Paid-for News 有偿新闻

This is one among a litany of terms relating to ethical abuses in Chinese media. It has never been clearly defined, but can be generally understood as the practice of releasing information in the form of a news report in return for gains personally or for one’s media organization [definition at Modern Broadcasting website].
Some sources trace the phenomenon to an early column in Shanghai’s Wenhui Bao into which “news” was routinely sold. At that time reporters called such exchanges of news for cash “food coupon news” (饭票新闻).
An article on identifies six forms of paid-for news, as follows:
1. Receiving money or other forms of benefit in exchange for news coverage;
2. Doing news coverage in exchange for advertising or circulation benefitss or sponsorship;
3. Forcing money or other forms of personal or institutional benefit by threatening negative news coverage (“news extortion”).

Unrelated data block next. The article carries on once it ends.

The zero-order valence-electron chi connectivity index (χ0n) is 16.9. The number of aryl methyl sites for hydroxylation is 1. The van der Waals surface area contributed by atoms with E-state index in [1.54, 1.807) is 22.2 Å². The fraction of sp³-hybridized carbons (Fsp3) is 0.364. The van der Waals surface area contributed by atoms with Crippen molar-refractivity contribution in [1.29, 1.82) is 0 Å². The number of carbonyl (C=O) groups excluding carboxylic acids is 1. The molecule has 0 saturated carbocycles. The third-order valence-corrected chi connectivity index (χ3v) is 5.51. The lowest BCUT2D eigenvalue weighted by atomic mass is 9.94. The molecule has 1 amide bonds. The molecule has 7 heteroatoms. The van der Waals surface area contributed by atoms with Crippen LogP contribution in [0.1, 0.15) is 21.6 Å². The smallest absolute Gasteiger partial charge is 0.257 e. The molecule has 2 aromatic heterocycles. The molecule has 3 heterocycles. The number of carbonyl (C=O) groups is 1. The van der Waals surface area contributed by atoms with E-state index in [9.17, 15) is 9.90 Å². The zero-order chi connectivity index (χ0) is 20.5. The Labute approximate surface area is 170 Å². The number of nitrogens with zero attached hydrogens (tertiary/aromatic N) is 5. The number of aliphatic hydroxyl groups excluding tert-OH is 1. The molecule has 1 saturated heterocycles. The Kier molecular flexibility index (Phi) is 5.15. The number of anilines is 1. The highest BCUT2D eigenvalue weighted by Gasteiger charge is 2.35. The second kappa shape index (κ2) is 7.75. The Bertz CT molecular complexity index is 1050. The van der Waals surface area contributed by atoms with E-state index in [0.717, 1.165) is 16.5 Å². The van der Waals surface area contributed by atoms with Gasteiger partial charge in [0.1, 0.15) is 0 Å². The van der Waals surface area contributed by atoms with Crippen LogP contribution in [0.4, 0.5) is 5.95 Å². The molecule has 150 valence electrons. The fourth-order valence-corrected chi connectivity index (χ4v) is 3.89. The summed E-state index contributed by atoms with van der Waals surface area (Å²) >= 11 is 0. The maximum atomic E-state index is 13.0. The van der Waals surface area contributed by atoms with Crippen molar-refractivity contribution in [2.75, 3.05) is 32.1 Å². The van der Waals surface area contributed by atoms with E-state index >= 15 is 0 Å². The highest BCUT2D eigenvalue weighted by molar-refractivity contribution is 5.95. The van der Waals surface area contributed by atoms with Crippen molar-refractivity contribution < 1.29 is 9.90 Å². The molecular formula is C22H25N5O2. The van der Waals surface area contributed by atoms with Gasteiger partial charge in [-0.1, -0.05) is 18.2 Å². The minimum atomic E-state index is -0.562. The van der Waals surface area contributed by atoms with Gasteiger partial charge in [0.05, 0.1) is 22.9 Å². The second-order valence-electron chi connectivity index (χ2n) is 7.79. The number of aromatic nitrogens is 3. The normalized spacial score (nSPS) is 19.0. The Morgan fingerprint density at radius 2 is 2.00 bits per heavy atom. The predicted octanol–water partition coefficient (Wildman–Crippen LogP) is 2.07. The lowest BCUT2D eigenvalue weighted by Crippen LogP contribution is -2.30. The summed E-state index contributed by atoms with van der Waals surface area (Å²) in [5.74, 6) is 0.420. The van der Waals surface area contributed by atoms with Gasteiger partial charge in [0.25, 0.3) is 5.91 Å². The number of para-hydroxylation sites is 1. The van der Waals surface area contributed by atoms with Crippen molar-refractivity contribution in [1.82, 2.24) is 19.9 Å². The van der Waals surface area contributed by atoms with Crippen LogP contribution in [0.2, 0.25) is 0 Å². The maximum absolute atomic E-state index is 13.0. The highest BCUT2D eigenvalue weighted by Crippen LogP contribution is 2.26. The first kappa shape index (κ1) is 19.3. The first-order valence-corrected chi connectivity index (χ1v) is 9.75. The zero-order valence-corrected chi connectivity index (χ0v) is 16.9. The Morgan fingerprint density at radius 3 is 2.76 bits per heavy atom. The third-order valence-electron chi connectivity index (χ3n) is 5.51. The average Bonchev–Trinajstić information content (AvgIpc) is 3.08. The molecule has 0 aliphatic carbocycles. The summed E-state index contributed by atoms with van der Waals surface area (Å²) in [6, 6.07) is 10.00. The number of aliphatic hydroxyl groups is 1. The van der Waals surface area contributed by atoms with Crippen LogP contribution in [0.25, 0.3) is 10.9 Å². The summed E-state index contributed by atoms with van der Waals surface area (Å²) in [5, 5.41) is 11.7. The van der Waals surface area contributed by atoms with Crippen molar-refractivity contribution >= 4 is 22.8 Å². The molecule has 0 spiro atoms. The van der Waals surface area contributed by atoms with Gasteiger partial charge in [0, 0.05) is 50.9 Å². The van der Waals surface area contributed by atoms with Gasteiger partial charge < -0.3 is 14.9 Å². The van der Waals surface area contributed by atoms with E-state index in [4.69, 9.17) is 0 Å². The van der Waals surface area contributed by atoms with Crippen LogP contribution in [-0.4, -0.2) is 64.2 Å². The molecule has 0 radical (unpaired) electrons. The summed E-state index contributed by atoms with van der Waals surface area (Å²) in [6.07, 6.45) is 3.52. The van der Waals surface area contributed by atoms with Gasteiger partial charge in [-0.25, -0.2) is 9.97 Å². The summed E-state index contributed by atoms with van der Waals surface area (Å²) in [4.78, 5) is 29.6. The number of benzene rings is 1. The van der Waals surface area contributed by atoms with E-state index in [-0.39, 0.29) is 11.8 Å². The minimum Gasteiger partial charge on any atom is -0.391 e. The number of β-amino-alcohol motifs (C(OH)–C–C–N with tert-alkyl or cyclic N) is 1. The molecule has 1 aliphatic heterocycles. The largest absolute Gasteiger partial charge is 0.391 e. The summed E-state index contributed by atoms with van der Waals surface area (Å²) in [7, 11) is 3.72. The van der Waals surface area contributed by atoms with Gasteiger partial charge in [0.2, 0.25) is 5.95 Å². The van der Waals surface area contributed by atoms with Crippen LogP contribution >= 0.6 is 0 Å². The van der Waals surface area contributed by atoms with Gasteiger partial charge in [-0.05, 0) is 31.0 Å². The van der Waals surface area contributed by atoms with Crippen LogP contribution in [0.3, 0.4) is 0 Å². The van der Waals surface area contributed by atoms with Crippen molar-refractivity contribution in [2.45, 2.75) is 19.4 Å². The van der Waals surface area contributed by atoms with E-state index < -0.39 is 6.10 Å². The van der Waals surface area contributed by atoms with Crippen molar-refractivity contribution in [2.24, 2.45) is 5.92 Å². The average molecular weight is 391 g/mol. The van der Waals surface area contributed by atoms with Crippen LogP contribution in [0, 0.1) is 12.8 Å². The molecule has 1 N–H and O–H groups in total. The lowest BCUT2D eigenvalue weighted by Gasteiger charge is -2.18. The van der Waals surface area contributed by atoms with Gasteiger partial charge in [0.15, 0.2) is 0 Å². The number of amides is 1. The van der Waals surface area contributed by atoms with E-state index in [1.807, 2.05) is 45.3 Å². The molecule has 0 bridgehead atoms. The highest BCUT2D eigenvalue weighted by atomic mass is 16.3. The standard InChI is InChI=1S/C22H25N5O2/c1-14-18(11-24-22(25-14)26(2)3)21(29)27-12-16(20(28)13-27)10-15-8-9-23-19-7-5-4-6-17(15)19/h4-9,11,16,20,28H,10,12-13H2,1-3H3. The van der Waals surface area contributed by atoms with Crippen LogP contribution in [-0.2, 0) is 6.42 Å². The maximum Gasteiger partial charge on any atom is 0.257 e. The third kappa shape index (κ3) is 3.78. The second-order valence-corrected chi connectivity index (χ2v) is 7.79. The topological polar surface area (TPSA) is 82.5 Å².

4. Media editors or bosses demanding their subordinates play a role in revenue creation, thus blurring the line between business and editorial;
5. Exchanging news with other media or journalists for payment or other benefit;
6. Public relations companies doing so-called “news reporting” on behalf of their clients and paying for space or airtime.
Forms of paid-for news, however, are constantly evolving. One article by People’s Daily described how some journalists work mention of so-called “clients” (those who have paid them for coverage) into stories in an indirect way, for example when addressing more general topics.

David Bandurski

Now director of the CMP, leading the project’s research and partnerships, David joined the team in 2004 after completing his master’s degree at Northwestern University’s Medill School of Journalism. He is currently an honorary lecturer at the Journalism and Media Studies Centre. He is the author of Dragons in Diamond Village (Penguin/Melville House), a book of reportage about urbanization and social activism in China, and co-editor of Investigative Journalism in China (HKU Press).